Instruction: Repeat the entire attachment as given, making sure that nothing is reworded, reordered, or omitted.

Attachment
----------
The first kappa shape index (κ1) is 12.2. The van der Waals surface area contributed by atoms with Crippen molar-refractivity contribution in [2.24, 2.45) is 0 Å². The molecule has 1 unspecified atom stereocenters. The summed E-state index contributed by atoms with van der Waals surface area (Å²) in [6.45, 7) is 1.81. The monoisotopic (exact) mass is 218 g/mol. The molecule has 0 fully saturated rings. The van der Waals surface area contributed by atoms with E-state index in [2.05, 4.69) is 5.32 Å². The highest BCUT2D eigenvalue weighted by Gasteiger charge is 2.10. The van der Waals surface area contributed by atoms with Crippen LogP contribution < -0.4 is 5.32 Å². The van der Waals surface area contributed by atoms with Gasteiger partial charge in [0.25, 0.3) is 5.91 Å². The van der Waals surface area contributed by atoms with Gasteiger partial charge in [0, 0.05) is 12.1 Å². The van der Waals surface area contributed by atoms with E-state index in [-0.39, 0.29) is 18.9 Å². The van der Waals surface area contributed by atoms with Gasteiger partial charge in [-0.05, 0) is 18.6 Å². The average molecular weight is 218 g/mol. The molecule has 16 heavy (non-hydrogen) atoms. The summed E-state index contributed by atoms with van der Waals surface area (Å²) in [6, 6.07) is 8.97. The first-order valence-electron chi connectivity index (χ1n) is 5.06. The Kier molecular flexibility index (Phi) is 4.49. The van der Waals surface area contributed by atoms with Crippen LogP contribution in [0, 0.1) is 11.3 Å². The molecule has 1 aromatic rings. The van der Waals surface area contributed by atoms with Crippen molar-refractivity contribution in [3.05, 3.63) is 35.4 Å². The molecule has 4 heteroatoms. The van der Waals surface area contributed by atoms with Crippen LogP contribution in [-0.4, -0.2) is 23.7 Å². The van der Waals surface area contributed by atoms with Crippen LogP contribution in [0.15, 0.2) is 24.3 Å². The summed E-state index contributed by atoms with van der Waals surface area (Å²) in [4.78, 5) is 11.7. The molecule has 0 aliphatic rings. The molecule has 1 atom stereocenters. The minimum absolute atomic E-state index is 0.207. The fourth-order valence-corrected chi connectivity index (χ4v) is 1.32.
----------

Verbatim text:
The first kappa shape index (κ1) is 12.2. The van der Waals surface area contributed by atoms with Crippen molar-refractivity contribution in [2.24, 2.45) is 0 Å². The molecule has 1 unspecified atom stereocenters. The summed E-state index contributed by atoms with van der Waals surface area (Å²) in [6.45, 7) is 1.81. The monoisotopic (exact) mass is 218 g/mol. The molecule has 0 fully saturated rings. The van der Waals surface area contributed by atoms with E-state index in [2.05, 4.69) is 5.32 Å². The highest BCUT2D eigenvalue weighted by Gasteiger charge is 2.10. The van der Waals surface area contributed by atoms with Crippen LogP contribution < -0.4 is 5.32 Å². The van der Waals surface area contributed by atoms with Gasteiger partial charge in [0.25, 0.3) is 5.91 Å². The van der Waals surface area contributed by atoms with Gasteiger partial charge in [0, 0.05) is 12.1 Å². The van der Waals surface area contributed by atoms with E-state index in [-0.39, 0.29) is 18.9 Å². The van der Waals surface area contributed by atoms with Gasteiger partial charge in [-0.05, 0) is 18.6 Å². The average molecular weight is 218 g/mol. The molecule has 16 heavy (non-hydrogen) atoms. The summed E-state index contributed by atoms with van der Waals surface area (Å²) in [6, 6.07) is 8.97. The first-order valence-electron chi connectivity index (χ1n) is 5.06. The Kier molecular flexibility index (Phi) is 4.49. The van der Waals surface area contributed by atoms with Crippen LogP contribution in [0, 0.1) is 11.3 Å². The molecule has 1 aromatic rings. The van der Waals surface area contributed by atoms with Crippen molar-refractivity contribution in [3.05, 3.63) is 35.4 Å². The molecule has 4 heteroatoms. The van der Waals surface area contributed by atoms with Crippen LogP contribution in [-0.4, -0.2) is 23.7 Å². The van der Waals surface area contributed by atoms with Crippen LogP contribution in [0.15, 0.2) is 24.3 Å². The summed E-state index contributed by atoms with van der Waals surface area (Å²) in [4.78, 5) is 11.7. The molecule has 0 aliphatic rings. The molecule has 1 atom stereocenters. The minimum absolute atomic E-state index is 0.207. The fourth-order valence-corrected chi connectivity index (χ4v) is 1.32.